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“You could be on New York radio for many years
and be widely unknown.” –Jean Shepherd
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Regarding Shep’s third book of short pieces, The Ferrari in the Bedroom, Shepherd’s main publisher, Doubleday, who had best sellers publishing his first two books of stories, rejected it. Leigh Brown had to go shopping it around until Dodd Mead bought it.
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Where were/are all the Fatheaded Jean Shepherd fans?
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(This is a desert.)
Lemme put it to you another way: the number of listeners Shep had during his live broadcast days has been given at many hundreds of thousands; the lowest figure I’ve ever come across is 60,000.
If there were only 60,000 of us in the 60s and 70s, where are they now—maybe 10,000 are dead; maybe 20,000 don’t pay attention and don’t know there are thousands of free and nearly free audios of Shep shows, three websites, one blog, several trade paperbacks of his stories and articles easily available, two books focused on his work, numerous books with significant references to him, and the Internet with numerous articles about him including Donald Fagan’s on “Slate” and Richard Corliss’s marvelous tribute on the Time Magazine site. And what about the hour Seinfeld talked about him at the Paley Center? Wake up, Shep enthusiasts!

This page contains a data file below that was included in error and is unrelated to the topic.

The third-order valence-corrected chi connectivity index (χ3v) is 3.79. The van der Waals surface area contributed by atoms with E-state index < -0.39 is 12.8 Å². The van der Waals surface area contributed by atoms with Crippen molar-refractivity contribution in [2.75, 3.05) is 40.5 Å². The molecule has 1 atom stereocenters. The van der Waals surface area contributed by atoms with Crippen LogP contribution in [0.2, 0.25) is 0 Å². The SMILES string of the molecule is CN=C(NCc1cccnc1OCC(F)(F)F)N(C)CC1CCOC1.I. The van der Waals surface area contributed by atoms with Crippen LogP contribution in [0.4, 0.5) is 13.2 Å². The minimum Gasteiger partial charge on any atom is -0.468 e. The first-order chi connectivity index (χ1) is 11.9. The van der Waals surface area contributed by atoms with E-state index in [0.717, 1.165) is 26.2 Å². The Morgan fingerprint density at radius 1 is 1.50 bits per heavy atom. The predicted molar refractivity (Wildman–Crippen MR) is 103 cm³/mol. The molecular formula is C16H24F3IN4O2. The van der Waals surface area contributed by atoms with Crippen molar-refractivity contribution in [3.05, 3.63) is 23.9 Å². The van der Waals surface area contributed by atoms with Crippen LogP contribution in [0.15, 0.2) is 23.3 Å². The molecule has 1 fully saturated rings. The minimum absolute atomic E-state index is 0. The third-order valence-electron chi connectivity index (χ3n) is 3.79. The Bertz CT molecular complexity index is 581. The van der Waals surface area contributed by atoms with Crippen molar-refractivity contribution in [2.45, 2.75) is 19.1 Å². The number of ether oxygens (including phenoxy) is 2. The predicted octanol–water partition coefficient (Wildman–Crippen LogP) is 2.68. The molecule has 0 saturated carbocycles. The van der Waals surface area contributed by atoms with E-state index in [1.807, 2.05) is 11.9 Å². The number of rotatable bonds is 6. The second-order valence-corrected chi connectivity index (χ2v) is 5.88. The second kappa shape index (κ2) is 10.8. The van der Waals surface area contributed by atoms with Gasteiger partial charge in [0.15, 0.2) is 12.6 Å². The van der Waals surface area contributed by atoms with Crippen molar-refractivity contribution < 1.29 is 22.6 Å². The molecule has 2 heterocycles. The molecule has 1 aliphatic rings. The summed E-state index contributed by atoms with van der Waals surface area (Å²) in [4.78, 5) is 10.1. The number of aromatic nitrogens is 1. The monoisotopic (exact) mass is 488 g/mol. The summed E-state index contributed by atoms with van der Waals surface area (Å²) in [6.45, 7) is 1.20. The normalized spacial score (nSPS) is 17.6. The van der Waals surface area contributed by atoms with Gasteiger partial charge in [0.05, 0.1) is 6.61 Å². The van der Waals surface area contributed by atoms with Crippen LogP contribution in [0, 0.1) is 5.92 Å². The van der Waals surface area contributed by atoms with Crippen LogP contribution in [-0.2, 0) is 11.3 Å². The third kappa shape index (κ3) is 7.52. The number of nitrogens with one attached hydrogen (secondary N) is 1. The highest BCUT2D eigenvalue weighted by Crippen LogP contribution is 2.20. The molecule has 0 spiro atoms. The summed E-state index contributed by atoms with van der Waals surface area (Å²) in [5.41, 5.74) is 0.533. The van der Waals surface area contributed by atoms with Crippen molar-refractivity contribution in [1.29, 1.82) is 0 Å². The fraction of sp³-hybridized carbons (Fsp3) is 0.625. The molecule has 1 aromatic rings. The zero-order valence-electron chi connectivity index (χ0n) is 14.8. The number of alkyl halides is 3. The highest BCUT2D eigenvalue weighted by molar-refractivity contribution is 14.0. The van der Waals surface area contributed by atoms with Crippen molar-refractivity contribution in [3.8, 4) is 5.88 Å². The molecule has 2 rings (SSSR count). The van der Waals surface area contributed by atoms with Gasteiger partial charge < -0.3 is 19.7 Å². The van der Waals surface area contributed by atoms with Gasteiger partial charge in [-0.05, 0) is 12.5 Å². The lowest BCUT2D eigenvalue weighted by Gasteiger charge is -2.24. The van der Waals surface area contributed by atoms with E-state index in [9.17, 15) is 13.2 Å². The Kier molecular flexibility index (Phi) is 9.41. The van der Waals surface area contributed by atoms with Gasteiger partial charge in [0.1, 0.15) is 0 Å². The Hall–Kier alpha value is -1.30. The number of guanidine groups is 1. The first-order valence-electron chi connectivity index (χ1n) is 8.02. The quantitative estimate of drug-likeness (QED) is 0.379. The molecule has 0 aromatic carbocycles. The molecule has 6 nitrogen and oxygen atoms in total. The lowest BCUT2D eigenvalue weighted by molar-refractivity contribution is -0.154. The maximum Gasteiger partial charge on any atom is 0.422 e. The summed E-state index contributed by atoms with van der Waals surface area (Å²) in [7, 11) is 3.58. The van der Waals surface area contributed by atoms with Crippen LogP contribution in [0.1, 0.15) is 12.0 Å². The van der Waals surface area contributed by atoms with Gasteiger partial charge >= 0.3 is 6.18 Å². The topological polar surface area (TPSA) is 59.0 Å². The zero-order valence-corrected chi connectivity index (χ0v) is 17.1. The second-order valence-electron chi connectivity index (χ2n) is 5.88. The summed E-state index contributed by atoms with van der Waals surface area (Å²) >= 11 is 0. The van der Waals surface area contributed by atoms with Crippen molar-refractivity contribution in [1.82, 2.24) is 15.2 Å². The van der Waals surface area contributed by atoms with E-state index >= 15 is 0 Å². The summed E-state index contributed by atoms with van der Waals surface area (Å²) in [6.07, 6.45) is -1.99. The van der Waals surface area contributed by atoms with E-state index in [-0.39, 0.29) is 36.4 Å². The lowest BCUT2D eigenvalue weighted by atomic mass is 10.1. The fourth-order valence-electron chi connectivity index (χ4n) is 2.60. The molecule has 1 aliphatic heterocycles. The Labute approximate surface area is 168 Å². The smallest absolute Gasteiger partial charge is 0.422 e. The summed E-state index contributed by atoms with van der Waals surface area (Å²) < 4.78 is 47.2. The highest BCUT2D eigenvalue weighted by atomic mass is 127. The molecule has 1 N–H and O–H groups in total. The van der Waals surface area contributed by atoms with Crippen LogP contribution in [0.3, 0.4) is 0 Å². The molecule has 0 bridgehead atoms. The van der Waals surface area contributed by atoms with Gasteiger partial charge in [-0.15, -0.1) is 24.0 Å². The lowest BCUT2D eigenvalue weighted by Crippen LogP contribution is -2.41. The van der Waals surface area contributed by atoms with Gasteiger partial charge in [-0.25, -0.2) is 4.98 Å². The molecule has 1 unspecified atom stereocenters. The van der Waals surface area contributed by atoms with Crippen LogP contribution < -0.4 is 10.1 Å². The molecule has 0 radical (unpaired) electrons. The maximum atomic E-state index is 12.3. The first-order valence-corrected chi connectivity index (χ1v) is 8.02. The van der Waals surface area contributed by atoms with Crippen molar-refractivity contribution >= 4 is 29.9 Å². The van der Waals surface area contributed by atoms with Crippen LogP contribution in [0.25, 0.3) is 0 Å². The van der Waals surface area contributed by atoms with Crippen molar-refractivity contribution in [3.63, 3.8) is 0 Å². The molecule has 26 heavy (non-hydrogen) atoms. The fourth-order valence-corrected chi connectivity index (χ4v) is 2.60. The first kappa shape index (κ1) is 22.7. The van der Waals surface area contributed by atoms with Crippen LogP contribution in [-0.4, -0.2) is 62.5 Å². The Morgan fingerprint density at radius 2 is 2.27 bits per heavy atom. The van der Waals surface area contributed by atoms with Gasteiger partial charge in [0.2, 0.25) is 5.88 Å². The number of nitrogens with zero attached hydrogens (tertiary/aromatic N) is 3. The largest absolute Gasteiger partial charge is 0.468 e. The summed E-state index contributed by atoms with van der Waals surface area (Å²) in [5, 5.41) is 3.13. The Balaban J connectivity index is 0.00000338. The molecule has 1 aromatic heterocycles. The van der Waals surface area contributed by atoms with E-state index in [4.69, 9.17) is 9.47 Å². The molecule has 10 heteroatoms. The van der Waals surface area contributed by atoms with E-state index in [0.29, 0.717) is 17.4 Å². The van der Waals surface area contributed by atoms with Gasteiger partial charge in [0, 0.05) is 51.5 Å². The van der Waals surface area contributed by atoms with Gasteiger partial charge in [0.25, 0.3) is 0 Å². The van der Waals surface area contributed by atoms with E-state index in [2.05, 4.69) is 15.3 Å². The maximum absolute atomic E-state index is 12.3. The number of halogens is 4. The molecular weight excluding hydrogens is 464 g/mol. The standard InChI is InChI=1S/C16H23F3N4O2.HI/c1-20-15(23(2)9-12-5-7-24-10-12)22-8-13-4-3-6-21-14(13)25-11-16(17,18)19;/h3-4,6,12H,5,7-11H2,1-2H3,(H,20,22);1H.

THAT LEAVES AT LEAST
Shep listeners are not like other people–
They are enthusiasts–fanatics,
understanding from their first contact with him
that he is their intellectual soulmate, mentor!
WHERE ARE ALL THOSE FATHEADED JEAN SHEPHERD ENTHUSIASTS NOW?
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The only positive note I can come up with is that In God We Trust, his first book of kid stories, is now, according to its current colophon page, into its 46th trade paperback printing. Encountered recently in a book store. How the
xxxx did that happen?! See below–earlier (only 38th) printing ↓
Why hasn’t the Paley Center released on DVD the Shep-tribute hour as they have all those other programs (that are apparently very popular, but which I’ve never heard of)?
Don’t they care about promoting and disseminating
their fine Seinfeld tribute to Shep
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And why does the Facebook group, with its bold and straightforward name “I’m a Fan of Jean Shepherd,” have less than 700 members instead of tens-of-thousands? And why does only a small handful of those few hundreds ever post on the group? Two of those maybe-a–dozen who post (Max S. and Gene B.) mostly promote their basic Shep-work from elsewhere for anyone who might care.
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Why has the only book about his career (my Excelsior, You Fathead!) in ten years not quite sold 8,000 copies yet? Where are the other 22,000+ Shep enthusiasts? (I recently encountered that on amazon.com, EYF! and S’s A each have about 43 mostly very enthusiastic Customer Reviews.)
Why doesn’t some theatrical producer, or influential Shep-enthusiast, grab my play about Shep? Kevin Spacey, where are you?
Why did my current publisher inform me last year that, after a year on the market, my Shep’s Army book had yet to sell 2,000 copies?